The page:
A few years ago I was with my kids at a community event. A spring carnival or something with rides, ice cream, and a booth with people asking folks if they would sign up to have their cheeks swabbed for the Gift of Life's bone marrow registry. We got our ice cream, and I somehow started talking to a person whose life had been completely transformed by a bone marrow transplant. And another who was alive as a result of a transplant. Usually I wouldn't pay much attention to this type of event with little kids pulling at me to go this way, go that way, but maybe it was the marketing tactic, the hot sun beating down or me or the fact that I was suddenly hit with the idea that I could actually contribute something substantive in my lifetime that made me swab my cheeks with the q-tippy looking sticks and donate the $60 processing fee it would take to actually maybe help someone some day. I went home and honestly hadn't given it another thought until a couple of weeks ago.
In my more existential moments, I sometimes think to myself that we go to work, we try to be good people, we bring up our kids, but what do we really leave behind when we're gone? Some really awesome memories for those we love, maybe a great recipe for chocolate bread pudding, maybe even a legacy of some kind. But we don't leave much of a mark outside of our own families, sad but true.
Recently a 4 year old girl in my community and hometown of Montreal was diagnosed with a scary sounding cancer that essentially means her bone marrow is failing and if she doesn't get a transplant VERY soon, it will progress into an even worse disease that may have no cure. Not good. It got me thinking again about contributing to life in a meaningful way and I reached out to a family member of Jayden (the little girl) to see how I could help from afar.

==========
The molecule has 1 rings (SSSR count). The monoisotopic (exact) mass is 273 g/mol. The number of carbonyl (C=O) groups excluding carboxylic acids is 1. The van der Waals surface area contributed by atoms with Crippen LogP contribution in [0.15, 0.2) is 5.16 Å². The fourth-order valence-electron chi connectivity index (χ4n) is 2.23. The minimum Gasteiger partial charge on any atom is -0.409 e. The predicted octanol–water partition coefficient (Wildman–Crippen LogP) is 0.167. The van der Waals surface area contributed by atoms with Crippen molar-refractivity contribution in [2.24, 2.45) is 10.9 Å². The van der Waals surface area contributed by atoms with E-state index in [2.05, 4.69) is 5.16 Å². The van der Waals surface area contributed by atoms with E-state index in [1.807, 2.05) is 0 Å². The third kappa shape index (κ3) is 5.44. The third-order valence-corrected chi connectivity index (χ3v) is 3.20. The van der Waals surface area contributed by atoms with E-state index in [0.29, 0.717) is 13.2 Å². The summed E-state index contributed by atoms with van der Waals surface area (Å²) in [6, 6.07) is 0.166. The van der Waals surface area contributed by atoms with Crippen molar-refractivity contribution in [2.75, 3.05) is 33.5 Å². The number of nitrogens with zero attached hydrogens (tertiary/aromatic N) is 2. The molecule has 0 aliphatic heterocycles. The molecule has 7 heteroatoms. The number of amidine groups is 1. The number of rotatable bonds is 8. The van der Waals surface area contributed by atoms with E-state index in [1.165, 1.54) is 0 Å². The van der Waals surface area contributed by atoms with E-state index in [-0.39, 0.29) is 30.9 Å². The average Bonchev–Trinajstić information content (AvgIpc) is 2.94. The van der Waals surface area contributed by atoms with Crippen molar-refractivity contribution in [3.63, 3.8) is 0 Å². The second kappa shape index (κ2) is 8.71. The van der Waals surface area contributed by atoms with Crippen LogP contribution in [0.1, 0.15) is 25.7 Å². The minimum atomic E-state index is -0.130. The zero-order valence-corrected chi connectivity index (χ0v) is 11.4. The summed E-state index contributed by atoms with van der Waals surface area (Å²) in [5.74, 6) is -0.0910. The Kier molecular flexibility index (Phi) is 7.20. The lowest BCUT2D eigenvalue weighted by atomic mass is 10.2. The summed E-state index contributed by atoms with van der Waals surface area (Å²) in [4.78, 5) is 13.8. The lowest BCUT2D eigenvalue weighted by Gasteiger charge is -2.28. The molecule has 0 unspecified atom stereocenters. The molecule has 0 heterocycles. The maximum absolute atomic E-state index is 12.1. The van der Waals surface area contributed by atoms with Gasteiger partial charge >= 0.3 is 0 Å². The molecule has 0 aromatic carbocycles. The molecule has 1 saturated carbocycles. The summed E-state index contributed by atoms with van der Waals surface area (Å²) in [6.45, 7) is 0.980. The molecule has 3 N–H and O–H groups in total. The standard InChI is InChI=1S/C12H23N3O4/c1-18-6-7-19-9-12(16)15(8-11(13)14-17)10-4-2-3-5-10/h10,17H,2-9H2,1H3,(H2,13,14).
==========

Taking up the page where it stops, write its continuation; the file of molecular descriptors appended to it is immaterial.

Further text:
After all, isn't something happening to our children the worst possible nightmare?
Turns out bone marrow is bone marrow no matter which city, state or country it comes from as long as it matches that of the recipient. So within the last few days, I've joined forces with some other ladies who also want to help find Jayden a match as well as the Gift of Life contact here in Boston, and we're planning, planning, planning.
I will continue to post info about drives being held in Montreal, Boston, NY and other places as they are scheduled. In the meantime, if you're between the ages on 18-60, GET TESTED! And if you can't for whatever reason, consider donating to the cause - it takes $60 to process the test kits and there's just not enough funds available. I can't think of any more rewarding life experience than helping to save a life.
Follow FightForJayden on Twitter and Facebook for details on drives and how you can help. It doesn't matter where you are, please spread the word, copy my post and re-blog, whatever it takes - numbers are paramount and you just never know, you might help save a life.